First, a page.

Diploma in Architecture, National Technical University of Athens (NTUA) 1950 - 1955
Athens City Planning Office, Ministry of Justice - Technical Service
Freelance Architect - Urban Planner 1960 - 2009
CONCISE CURRICULUM VITAE
Stella Mafta – Papadopoulou was born in Piraeus on February 6, 1930.
She was one of the four daughters of Georgios Maftas and Athanasia Ralli. Despite the fact that her father’s business was destroyed in the II World War and their house was leveled in the bombings of Piraeus, both she and her three sisters managed to do higher education – something completely unusual for women of that time.
She completed her studies at the NTUA in 1955 and, after a brief period at the Athens city planning office and the technical service of the Ministry of Justice, began to practice her freelance profession.
From her marriage to Paraskeva Papadopoulos she had two sons, one of whom, Giannis Papadopoulos, is also an architect who lives and works in Aegina.
Early on, while in Athens there was a huge reconstruction, she discovered her love for the traditional architecture and the maintenance – restoration of old buildings on her favorite island Aegina. She was active professionally on the island which she had already chosen as a place of permanent residence. Dozens of stone buildings both in the historic center of Aegina and in its villages were saved thanks to its persistence. (The junta greatly increased the building factors by motivating the demolition of stone buildings and their replacement by apartment buildings).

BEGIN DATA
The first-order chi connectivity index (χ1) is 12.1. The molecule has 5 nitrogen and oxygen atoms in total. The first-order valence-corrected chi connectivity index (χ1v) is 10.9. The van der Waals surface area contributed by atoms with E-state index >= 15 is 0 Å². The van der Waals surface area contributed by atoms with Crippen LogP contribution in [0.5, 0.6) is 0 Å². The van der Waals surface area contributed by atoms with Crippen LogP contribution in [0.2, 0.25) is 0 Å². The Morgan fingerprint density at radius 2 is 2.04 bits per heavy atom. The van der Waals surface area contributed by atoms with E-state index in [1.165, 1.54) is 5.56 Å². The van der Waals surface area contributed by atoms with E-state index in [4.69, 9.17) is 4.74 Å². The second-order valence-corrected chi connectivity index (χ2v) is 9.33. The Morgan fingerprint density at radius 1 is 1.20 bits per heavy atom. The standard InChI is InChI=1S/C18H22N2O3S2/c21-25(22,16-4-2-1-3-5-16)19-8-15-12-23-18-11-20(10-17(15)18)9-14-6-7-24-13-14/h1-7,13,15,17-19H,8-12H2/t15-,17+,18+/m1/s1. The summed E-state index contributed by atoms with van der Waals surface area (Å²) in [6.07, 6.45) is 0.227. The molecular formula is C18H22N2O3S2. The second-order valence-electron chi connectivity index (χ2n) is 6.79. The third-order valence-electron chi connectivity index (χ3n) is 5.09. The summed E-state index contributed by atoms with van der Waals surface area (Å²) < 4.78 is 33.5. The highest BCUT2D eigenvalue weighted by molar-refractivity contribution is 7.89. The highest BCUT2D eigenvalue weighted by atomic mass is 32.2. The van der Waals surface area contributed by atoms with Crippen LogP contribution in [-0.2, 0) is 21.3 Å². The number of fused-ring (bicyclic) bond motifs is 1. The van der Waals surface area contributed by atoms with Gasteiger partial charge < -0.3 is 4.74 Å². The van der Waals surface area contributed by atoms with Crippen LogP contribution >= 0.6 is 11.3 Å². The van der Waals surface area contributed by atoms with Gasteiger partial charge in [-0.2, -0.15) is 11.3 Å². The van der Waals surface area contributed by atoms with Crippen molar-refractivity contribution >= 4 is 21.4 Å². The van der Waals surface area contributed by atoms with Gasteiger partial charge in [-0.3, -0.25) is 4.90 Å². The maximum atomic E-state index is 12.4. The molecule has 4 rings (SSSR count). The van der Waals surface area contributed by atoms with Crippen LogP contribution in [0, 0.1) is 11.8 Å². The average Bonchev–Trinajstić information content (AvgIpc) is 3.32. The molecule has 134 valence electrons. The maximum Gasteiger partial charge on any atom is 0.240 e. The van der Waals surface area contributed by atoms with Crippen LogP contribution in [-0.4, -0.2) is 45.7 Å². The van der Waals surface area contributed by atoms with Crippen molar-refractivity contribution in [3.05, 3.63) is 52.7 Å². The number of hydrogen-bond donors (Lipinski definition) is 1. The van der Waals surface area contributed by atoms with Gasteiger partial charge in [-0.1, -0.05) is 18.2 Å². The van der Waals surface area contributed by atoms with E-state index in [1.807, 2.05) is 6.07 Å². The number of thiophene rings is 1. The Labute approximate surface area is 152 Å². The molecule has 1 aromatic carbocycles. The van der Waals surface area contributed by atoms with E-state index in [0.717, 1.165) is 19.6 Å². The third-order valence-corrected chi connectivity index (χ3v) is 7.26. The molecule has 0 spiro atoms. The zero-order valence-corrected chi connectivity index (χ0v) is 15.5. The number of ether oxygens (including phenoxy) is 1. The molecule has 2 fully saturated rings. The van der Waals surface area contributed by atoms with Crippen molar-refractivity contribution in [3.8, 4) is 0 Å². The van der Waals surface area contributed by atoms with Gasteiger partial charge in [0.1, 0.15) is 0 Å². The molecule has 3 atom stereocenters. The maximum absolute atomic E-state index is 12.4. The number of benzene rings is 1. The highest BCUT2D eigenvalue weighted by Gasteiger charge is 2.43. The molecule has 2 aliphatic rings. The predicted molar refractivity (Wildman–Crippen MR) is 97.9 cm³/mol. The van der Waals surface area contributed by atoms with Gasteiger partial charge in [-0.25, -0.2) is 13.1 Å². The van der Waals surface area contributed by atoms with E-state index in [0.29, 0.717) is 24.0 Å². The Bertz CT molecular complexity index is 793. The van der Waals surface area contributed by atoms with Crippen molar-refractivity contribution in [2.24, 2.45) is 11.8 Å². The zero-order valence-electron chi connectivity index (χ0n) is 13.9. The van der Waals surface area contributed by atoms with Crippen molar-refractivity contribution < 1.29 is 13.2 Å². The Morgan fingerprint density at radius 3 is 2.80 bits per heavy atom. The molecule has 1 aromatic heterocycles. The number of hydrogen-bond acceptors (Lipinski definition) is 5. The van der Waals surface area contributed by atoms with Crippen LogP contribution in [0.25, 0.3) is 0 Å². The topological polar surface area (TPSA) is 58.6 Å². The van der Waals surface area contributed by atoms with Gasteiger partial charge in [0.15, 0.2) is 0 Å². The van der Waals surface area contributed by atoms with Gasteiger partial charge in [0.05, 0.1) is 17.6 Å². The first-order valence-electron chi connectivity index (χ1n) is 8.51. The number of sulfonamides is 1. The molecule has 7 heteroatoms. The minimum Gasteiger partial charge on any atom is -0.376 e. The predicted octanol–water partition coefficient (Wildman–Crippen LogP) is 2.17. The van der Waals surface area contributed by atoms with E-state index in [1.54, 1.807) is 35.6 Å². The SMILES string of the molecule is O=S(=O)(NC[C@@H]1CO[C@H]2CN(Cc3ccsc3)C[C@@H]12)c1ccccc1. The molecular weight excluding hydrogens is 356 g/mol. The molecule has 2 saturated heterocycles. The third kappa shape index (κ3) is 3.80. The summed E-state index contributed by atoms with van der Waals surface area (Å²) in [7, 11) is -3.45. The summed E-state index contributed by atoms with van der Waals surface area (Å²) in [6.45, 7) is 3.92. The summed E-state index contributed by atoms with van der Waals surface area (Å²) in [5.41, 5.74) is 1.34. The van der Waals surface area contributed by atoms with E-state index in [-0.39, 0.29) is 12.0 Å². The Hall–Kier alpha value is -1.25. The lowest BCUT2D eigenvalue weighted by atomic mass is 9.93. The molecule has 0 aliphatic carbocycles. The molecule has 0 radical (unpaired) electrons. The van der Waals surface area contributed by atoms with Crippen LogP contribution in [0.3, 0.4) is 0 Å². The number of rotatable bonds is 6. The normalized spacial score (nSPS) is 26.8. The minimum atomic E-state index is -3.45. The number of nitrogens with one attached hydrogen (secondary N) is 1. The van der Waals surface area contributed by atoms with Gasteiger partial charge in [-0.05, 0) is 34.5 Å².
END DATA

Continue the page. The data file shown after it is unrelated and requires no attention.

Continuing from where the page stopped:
By compiling the spatial study of Aegina in 1974 together with her colleagues Ivi Angelopoulou and George Michalitsianos, she helped to stop the wave of destruction of the cultural heritage – in terms of the built environment. Building rates were dramatically reduced and maintenance of the old buildings was encouraged. She gave special weight to the public space, with the culmination of the rescue of the church of Agios Nikolaos at the entrance of the port – one of the symbols of the island that was literally buried in concrete. At the same time, she designed dozens of buildings, mainly holiday homes, but also urban ones.
She passed away on December 24, 2009, Christmas Eve, and she is resting with her husband relics in the cemetery of Aegina.
One of the buildings she oversaw the restoration (and not “restoration” as she insisted on) was that of the Folklore Museum. In December 2012, instead of a memorial, a retrospective exhibition of her watercolors was organized at the Folklore Museum of Aegina – since she had never exhibited her works. The title of the exhibition “Aegina the sea lover” was the inspiration of the late writer and poet Giannis Kakoulidis, as in none of her works the sea is turbulent…